Digital Entertainment

The Impact of Streaming Video in Today’s Society

The media & entertainment industry has been a vital part Americans’ lives for generations.  Thousands of Americans rely on TV and movies to escape from stress-filled lives.  Nielsen reports the average American watches over five hours of TV daily.

Technology is the center of the entertainment industry.  With recent technological advancements in the entertainment industry, companies are forced to change the way they produce, distribute, and broadcast content.

Television used to be a communal experience.  Families gathered around the living room to watch their favorite television programs after a long day of work or school.  Today, shows and movies are streamed on devices ranging from smartphones to tablets to televisions.  Instead of families gathering in the living room to watch a program, each watches their favorite shows on one of their many devices.

Entertainment can be streamed anytime and anywhere.  The popularity of streaming from mobile-devices reflects smartphones becoming larger, with more saturated screens.  Production companies need to consider how their content will look on multiple devices.

Streaming is at the forefront of the entertainment industry. Consumers choose what they want to watch, without the constraint of broadcast television schedules. Inexpensive monthly subscriptions give customers access to libraries of thousands of TV shows and movies, available instantly.  A study by the Consumer Technology Association reports that people aged 18-34 spend 55 percent of their video-watching-time viewing content after it has aired on live television.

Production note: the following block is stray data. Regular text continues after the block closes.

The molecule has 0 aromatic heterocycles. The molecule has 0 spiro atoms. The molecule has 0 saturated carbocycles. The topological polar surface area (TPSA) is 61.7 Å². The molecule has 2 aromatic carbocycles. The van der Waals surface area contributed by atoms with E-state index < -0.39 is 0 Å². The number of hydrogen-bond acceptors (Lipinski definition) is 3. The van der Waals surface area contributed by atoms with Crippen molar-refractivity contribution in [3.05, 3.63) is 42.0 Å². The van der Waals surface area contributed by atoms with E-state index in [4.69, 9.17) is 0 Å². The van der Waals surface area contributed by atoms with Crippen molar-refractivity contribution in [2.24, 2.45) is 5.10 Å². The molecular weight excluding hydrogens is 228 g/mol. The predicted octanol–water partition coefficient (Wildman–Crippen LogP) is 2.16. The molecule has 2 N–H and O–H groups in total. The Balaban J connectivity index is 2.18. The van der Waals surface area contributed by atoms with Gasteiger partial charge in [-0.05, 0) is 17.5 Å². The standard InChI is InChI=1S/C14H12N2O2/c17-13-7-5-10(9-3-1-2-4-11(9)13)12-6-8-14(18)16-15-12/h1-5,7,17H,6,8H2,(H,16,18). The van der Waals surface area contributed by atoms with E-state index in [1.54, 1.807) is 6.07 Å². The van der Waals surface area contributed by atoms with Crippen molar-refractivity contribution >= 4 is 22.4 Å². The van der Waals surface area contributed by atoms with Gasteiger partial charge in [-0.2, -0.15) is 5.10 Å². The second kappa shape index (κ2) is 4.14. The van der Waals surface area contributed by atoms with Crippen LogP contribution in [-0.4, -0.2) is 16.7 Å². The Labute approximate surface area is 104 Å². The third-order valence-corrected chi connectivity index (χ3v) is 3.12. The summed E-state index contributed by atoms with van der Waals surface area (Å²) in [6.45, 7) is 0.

Netflix launched its streaming service in 2007, altering at-home entertainment.  It’s estimated that Netflix represents around 6% of current American TV viewing.  That number is projected to rise to around 14% by 2020, according to Fortune magazine.  Disney is set to launch its own streaming app in 2018.  Many experts believe that other studios will follow shortly.

Streaming services introduced fans to entire TV catalogues, leading to “binge-watching” where a viewer watches successive episodes of a single TV series in one sitting.  Shows are now catered specifically to binge-watchers.  Todays’ shows have a season-long narrative rather than single stories in each episode.  On Netflix, whole seasons of shows are released at once, obviously intended for binge-watching.

Subscription services, such as Netflix and Amazon, have begun producing their own content featured exclusively on their sites.  Netflix originals, widely disliked at first, are among the most popular shows and movies.  Netflix’s original series “Stranger Things” received nominations and awards from the Golden Globes and the Emmys.  Subscriptions services’ rising budgets have attracted high-powered stars like Adam Sandler and Drew Barrymore to multi-year contracts and projects.

News and sports are cable’s biggest selling advantages.  Consumers may be not cancel their cable subscription simply to follow their favorite team or to keep current with the news. Disney, the parent company of ESPN, plans to start an ESPN streaming service.    The average cable bill is $99 a month excluding Internet access. YouTube TV and U-verse, ATT’s streaming, offer live TV, special shows, on demand and video recording for as little as $40 a month.  Netflix starts at $7.99 a month.  Streaming devices, such as the Roku and Apple TV, centralize all streaming services into one place.  The Roku Express, which launched at the end of 2016, sells for a one-time fee of $29.

The changes and advancements in entertainment have created expectations for on-demand, and often commercial-free, access to video content. Any players in the industry are racing to keep up with the competition. It wouldn’t be surprising if some companies are edged out in the near future.